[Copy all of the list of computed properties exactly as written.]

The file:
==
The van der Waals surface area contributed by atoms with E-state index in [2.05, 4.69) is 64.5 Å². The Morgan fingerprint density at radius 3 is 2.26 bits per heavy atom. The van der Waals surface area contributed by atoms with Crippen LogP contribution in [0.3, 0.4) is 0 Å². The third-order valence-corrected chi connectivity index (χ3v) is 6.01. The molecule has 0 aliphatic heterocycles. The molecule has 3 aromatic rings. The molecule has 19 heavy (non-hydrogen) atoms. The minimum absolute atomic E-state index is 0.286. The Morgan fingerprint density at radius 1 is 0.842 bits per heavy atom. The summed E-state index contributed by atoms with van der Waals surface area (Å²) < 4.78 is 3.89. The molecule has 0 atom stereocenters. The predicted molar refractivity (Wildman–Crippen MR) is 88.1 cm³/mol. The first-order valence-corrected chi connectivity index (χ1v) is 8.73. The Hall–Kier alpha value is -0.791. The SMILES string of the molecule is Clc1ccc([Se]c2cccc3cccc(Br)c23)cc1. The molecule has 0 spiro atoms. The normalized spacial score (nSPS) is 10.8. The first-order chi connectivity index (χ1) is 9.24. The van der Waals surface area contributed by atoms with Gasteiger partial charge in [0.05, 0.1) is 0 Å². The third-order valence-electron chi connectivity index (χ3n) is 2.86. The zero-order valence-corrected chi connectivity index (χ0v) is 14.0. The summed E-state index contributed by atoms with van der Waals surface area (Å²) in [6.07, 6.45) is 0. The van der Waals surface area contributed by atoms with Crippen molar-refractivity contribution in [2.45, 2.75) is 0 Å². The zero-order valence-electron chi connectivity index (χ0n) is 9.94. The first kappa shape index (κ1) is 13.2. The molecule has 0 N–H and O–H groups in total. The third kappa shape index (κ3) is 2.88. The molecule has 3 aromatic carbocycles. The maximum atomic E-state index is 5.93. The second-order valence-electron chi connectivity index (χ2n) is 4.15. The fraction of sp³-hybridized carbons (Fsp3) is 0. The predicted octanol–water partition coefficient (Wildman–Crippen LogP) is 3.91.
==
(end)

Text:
The van der Waals surface area contributed by atoms with E-state index in [2.05, 4.69) is 64.5 Å². The Morgan fingerprint density at radius 3 is 2.26 bits per heavy atom. The van der Waals surface area contributed by atoms with Crippen LogP contribution in [0.3, 0.4) is 0 Å². The third-order valence-corrected chi connectivity index (χ3v) is 6.01. The molecule has 0 aliphatic heterocycles. The molecule has 3 aromatic rings. The molecule has 19 heavy (non-hydrogen) atoms. The minimum absolute atomic E-state index is 0.286. The Morgan fingerprint density at radius 1 is 0.842 bits per heavy atom. The summed E-state index contributed by atoms with van der Waals surface area (Å²) < 4.78 is 3.89. The molecule has 0 atom stereocenters. The predicted molar refractivity (Wildman–Crippen MR) is 88.1 cm³/mol. The first-order valence-corrected chi connectivity index (χ1v) is 8.73. The Hall–Kier alpha value is -0.791. The SMILES string of the molecule is Clc1ccc([Se]c2cccc3cccc(Br)c23)cc1. The molecule has 0 spiro atoms. The normalized spacial score (nSPS) is 10.8. The first-order chi connectivity index (χ1) is 9.24. The van der Waals surface area contributed by atoms with Gasteiger partial charge in [0.05, 0.1) is 0 Å². The third-order valence-electron chi connectivity index (χ3n) is 2.86. The zero-order valence-corrected chi connectivity index (χ0v) is 14.0. The summed E-state index contributed by atoms with van der Waals surface area (Å²) in [6.07, 6.45) is 0. The van der Waals surface area contributed by atoms with Crippen molar-refractivity contribution in [2.45, 2.75) is 0 Å². The zero-order valence-electron chi connectivity index (χ0n) is 9.94. The first kappa shape index (κ1) is 13.2. The molecule has 0 N–H and O–H groups in total. The third kappa shape index (κ3) is 2.88. The molecule has 3 aromatic carbocycles. The maximum atomic E-state index is 5.93. The second-order valence-electron chi connectivity index (χ2n) is 4.15. The fraction of sp³-hybridized carbons (Fsp3) is 0. The predicted octanol–water partition coefficient (Wildman–Crippen LogP) is 3.91.